Interview by Asia Leonardi for the Carl Kruse Arts Blog
Amsterdam is the motherland of artists. Among its streets, its bridges, and its canals, a century-old history reverberates, interwoven on the concepts of tolerance, resistance to authoritarian domains, spontaneous expression, freedom. It is for this reason that this city offers a combination of the most sophisticated creative emergencies and the most avant-garde ones, making it a safe place where the most varied, the most interesting artistic profiles are invented and re-invented, full of creative expression. This is the city of Manon de Vlieger, a young woman who enjoys expressing her spiritual dimension through ceramics. Since graduating with honors from the Artemis Academy in Amsterdam, Manon has had a great interest in materials, shapes, and colors. Her approach to design and her love for trend influences is instinctive and endless. Her creative fury, when working as an interior designer and consultant, strives to embrace the identity, history, and values expressed by the person in front of her; when instead Manon carves out time for herself, she gives life and matter to her passion and lets the movements of her soul translate into the creation of ceramics. I had the immense pleasure of speaking with Manon, and of hearing her story and her message.
When did you start this activity? And where do you get your inspiration from?
I started in 2015. I worked for a fashion brand but I found the job too meaningless for me. I quit and began making ceramics as an exploration for myself; to learn new crafts and processes. Though to be honest this has always interested me. Ceramics is slow living. Impossible to hurry the clay as it takes time to give it form, let it dry, fire, trim, glaze and one last time into the oven. Slow living.
My inspiration comes from little things, art, cooking, furniture, history,
photography, etc. Layers inspire me, in nature or on a picture, even in textile I can find some inspiration for my work.
I imagine that it gives a sense of tranquility, like an immersion in a peaceful dimension where each movement is natural, but I think that you have also to concentrate on the shape that you want to give to your work. What do you feel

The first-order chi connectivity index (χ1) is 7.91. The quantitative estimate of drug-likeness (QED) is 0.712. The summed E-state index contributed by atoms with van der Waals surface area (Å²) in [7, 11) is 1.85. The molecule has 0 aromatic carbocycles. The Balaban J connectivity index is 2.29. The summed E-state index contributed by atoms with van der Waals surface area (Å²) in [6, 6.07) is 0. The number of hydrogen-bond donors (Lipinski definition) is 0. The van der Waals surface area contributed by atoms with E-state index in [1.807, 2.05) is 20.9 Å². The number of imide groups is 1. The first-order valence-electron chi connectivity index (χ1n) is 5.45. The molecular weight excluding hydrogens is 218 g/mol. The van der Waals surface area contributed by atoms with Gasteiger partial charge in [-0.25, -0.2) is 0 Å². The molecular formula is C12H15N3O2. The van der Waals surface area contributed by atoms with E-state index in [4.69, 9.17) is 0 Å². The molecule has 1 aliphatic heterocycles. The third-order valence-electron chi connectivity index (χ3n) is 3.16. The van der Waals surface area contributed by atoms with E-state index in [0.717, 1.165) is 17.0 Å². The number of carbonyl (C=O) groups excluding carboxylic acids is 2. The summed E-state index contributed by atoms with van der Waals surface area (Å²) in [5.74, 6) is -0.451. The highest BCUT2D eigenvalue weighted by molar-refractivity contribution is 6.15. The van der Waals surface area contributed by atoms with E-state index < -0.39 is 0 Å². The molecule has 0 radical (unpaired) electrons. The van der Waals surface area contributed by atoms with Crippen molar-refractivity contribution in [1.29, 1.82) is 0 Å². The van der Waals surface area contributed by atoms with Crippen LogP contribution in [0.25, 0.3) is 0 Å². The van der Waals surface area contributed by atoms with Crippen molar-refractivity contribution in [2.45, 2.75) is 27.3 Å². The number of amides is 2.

when you’re alone with your creativity?
Most of the time I feel free, this is my happy place. I can create without focusing and concentrating (after 5 years) so my hands and mind are flowing together, and out of this duet comes my work.
I see that you are an interior designer. How do you combine all these activities? Is pottery an activity of your free time?
Pottery is my passion project, I create it in my free time. In my work as an interior designer, my pottery inspires me. And the other way around. When I’m busy with my work and I do not feel at ease you can see it in my pottery work. So sometimes it’s hard to combine both passions. Pottery will always be my passion and not my work. I need to feel free to create so I don’t want to be dependent on what I sell.
My last question is: do you perceive the time you dedicate to pottery as a time in which you’re working, or as a time that you give all to yourself?
I create it for myself. I love to work with clay, every piece passes my hands multiple times. No vase is the same and no bowl is perfect. Every plate or cup has its own energy. I think my ceramic work wouldn’t be so charming if it felt like work. I think I would make it too perfect if that were the case and I love the fact that my work is a bit wabi-sabi. Every piece unique.
Manon’s words are sweet and full of meaning: expressions of her artistic soul, just like her works in ceramics. An expression of life matured in movements and shapes, which becomes concrete through the touch of her fingers. I am sure that Manon has so much to tell, that she will make her life a work of art, slowly, just like modeling a cup, a plate, a vase. A training ground for the serenity of the human soul.
Carl Kruse Art Blog Homepage: https://carlkruse.net
Contact: carl AT carlkruse DOT com
Other articles by Asia Leonardi include exposes of Simonetta Vespucci, Charlotte Salomon, and Steve McCurry.
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